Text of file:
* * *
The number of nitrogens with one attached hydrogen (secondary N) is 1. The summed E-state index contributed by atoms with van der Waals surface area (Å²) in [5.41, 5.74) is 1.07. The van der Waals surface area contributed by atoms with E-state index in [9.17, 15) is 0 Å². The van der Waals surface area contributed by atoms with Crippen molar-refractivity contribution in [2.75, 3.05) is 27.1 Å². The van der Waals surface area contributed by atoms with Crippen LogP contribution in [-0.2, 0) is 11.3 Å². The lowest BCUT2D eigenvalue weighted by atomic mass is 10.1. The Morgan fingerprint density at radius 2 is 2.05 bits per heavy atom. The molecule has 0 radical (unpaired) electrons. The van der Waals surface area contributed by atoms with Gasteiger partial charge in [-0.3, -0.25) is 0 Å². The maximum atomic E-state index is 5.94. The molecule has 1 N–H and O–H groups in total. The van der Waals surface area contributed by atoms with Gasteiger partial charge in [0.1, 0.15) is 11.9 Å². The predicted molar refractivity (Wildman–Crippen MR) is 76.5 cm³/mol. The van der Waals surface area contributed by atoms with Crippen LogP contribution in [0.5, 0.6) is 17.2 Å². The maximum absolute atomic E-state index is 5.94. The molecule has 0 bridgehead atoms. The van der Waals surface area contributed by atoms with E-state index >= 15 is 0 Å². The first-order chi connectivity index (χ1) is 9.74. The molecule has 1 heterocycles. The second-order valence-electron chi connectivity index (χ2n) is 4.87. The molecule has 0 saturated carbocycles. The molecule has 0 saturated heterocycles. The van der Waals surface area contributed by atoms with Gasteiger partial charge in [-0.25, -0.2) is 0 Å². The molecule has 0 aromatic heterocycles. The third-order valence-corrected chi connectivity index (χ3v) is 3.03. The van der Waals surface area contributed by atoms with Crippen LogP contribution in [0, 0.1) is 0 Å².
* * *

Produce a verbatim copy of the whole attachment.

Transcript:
The number of nitrogens with one attached hydrogen (secondary N) is 1. The summed E-state index contributed by atoms with van der Waals surface area (Å²) in [5.41, 5.74) is 1.07. The van der Waals surface area contributed by atoms with E-state index in [9.17, 15) is 0 Å². The van der Waals surface area contributed by atoms with Crippen molar-refractivity contribution in [2.75, 3.05) is 27.1 Å². The van der Waals surface area contributed by atoms with Crippen LogP contribution in [-0.2, 0) is 11.3 Å². The lowest BCUT2D eigenvalue weighted by atomic mass is 10.1. The Morgan fingerprint density at radius 2 is 2.05 bits per heavy atom. The molecule has 0 radical (unpaired) electrons. The van der Waals surface area contributed by atoms with Gasteiger partial charge in [-0.3, -0.25) is 0 Å². The maximum atomic E-state index is 5.94. The molecule has 1 N–H and O–H groups in total. The van der Waals surface area contributed by atoms with Gasteiger partial charge in [0.1, 0.15) is 11.9 Å². The predicted molar refractivity (Wildman–Crippen MR) is 76.5 cm³/mol. The van der Waals surface area contributed by atoms with Crippen LogP contribution in [0.5, 0.6) is 17.2 Å². The maximum absolute atomic E-state index is 5.94. The molecule has 0 bridgehead atoms. The van der Waals surface area contributed by atoms with E-state index >= 15 is 0 Å². The first-order chi connectivity index (χ1) is 9.74. The molecule has 1 heterocycles. The second-order valence-electron chi connectivity index (χ2n) is 4.87. The molecule has 0 saturated carbocycles. The molecule has 0 saturated heterocycles. The van der Waals surface area contributed by atoms with Gasteiger partial charge in [-0.25, -0.2) is 0 Å². The molecule has 0 aromatic heterocycles. The third-order valence-corrected chi connectivity index (χ3v) is 3.03. The van der Waals surface area contributed by atoms with Crippen LogP contribution in [0, 0.1) is 0 Å².